This claims the benefit of the earlier filing date of prior U.S. Provisional Application No. 60/617,739, filed Oct. 13, 2004, which is incorporated herein by reference.

FIELD

This disclosure relates generally to the recovery of bitumen from tar sands, such as by solvent extraction.

BACKGROUND

Tar sand, which also can be referred to as bituminous sand or oil sand, includes aggregates of sand, clay and bitumen. Most tar sand also contains water. Tar sand deposits can be found in many parts of the world, including North America. One of the largest tar sand deposits is in the Athabasca region of Alberta, Canada. It is estimated that the Athabasca tar sand deposit contains the equivalent of about 250 billion barrels of oil. By way of comparison, the proven worldwide oil reserve is estimated to be about 850 billion barrels.

Extracting usable oil from tar sand typically begins by separating the bitumen from the mineral components. With conventional technology, the high cost of this process makes oil derived from tar sand more expensive than oil from other sources. More readily available sources of oil, however, are depleting rapidly. Thus, there is an increasing need for methods capable of economically separating large quantities of bitumen from tar sand.

In addition to their high cost, conventional methods for obtaining bitumen from tar sand typically have an adverse impact on the environment. For example, many of these methods require significant quantities of finite resources, such as water and natural gas. Many conventional methods also form undesirable byproducts, such as fine tailings. Fine tailings typically are made up of clay, sand, water, and residual bitumen. Due to the water entrained in the clays, fine tailings can have a sludge-like consistency that lasts indefinitely. Byproducts such as fine tailings can be stored in ponds, but these ponds are costly to build and maintain and can be damaging to the local environment, including the local water supply.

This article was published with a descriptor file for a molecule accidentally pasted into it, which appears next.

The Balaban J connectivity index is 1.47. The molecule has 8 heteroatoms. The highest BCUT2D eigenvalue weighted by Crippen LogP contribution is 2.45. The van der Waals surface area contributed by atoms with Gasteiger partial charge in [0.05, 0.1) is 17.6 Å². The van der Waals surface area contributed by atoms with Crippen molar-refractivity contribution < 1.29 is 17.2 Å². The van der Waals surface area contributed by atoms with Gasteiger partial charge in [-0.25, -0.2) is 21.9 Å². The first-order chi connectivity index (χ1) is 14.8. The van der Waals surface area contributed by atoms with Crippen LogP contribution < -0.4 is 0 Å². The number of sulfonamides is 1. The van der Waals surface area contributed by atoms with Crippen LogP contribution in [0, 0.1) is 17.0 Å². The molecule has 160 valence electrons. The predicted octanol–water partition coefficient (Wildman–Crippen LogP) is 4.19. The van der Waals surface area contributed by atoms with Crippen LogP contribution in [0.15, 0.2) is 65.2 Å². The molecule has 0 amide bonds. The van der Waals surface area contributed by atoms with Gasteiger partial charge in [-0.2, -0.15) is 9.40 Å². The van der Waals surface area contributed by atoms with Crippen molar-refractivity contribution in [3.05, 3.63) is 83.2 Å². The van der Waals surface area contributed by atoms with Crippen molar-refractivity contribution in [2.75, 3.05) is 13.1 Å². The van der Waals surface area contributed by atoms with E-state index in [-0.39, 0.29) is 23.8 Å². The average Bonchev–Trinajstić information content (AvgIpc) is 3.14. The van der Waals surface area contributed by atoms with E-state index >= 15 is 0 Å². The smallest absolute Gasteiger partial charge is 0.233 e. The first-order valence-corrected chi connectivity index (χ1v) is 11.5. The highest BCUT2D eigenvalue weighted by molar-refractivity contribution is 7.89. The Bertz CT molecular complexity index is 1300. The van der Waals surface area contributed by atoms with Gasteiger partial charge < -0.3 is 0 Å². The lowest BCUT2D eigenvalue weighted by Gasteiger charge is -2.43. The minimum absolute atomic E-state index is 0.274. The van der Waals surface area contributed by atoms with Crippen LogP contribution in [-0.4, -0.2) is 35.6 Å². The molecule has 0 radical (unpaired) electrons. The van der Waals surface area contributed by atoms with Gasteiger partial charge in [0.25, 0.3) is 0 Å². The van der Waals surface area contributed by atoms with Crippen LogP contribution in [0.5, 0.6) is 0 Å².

Many conventional methods for obtaining bitumen from tar sand also have serious technical limitations. For example, many conventional methods use water, which can cause clays in the tar sand to swell and interfere with processing equipment. In addition, some conventional methods result in the undesirable precipitation of soluble asphaltenes.

One example of a conventional method is described in U.S. Pat. No. 4,046,668 (the '668 patent). The '668 patent discloses the extraction of hydrocarbons from tar sands with a mixture of light naphtha having from 5 to 9 carbon atoms per molecule and methanol. The method disclosed in the '668 patent is limited, in part, because it requires the simultaneous use of two solvents, which increases processing costs.

U.S. Pat. No. 4,347,118 (the '118 patent) discloses a method in which pentane is used to extract bitumen from tar sands. The method disclosed in the '118 patent requires the use of two fluidized bed drying zones. Operation of these fluidized bed drying zones requires a large amount of energy, thereby limiting the efficiency of the overall method.

U.S. Pat. No. 5,143,598 (the '598 patent) discloses a method that includes adding heptane to tar sand to form a bitumen-rich heptane phase and then displacing the bitumen-rich heptane phase with water. This method is limited, in part, because it requires steam vaporization and condensation, which are low-efficiency processes. Also, the use heptane, a non-aromatic solvent, can result in the precipitation of the heptane insoluble asphaltene fraction present in the bitumen phase. In addition, using water generates large amounts of aqueous waste. Use of water also can introduce undesirable impurities into the bitumen, such as chlorine, and can result in undesirable swelling of clays in the tar sand. Furthermore, the bitumen recovered by this method typically has a low purity and requires additional processing, such as by centrifugation. This further increases the cost of the overall method.

SUMMARY

Disclosed herein are embodiments of a method and system for obtaining bitumen from materials comprising bitumen, such as tar sand. Embodiments of the disclosed method can include first and second extraction steps. For example, the first extraction step can include mixing a material comprising bitumen with a light aromatic solvent to form a first mixture. This first mixture then can be separated into a bitumen-enriched light aromatic solvent phase and a bitumen-depleted sand phase. In the second extraction step, the bitumen-depleted sand phase can be mixed with a volatile hydrocarbon solvent to form a second mixture. The second mixture then can be separated into a bitumen-enriched volatile hydrocarbon solvent phase and a residual sand phase. Embodiments of the disclosed method also can include transporting the material comprising bitumen and the light aromatic solvent through a pipeline or mixing the material comprising bitumen and the light aromatic solvent in a pipeline.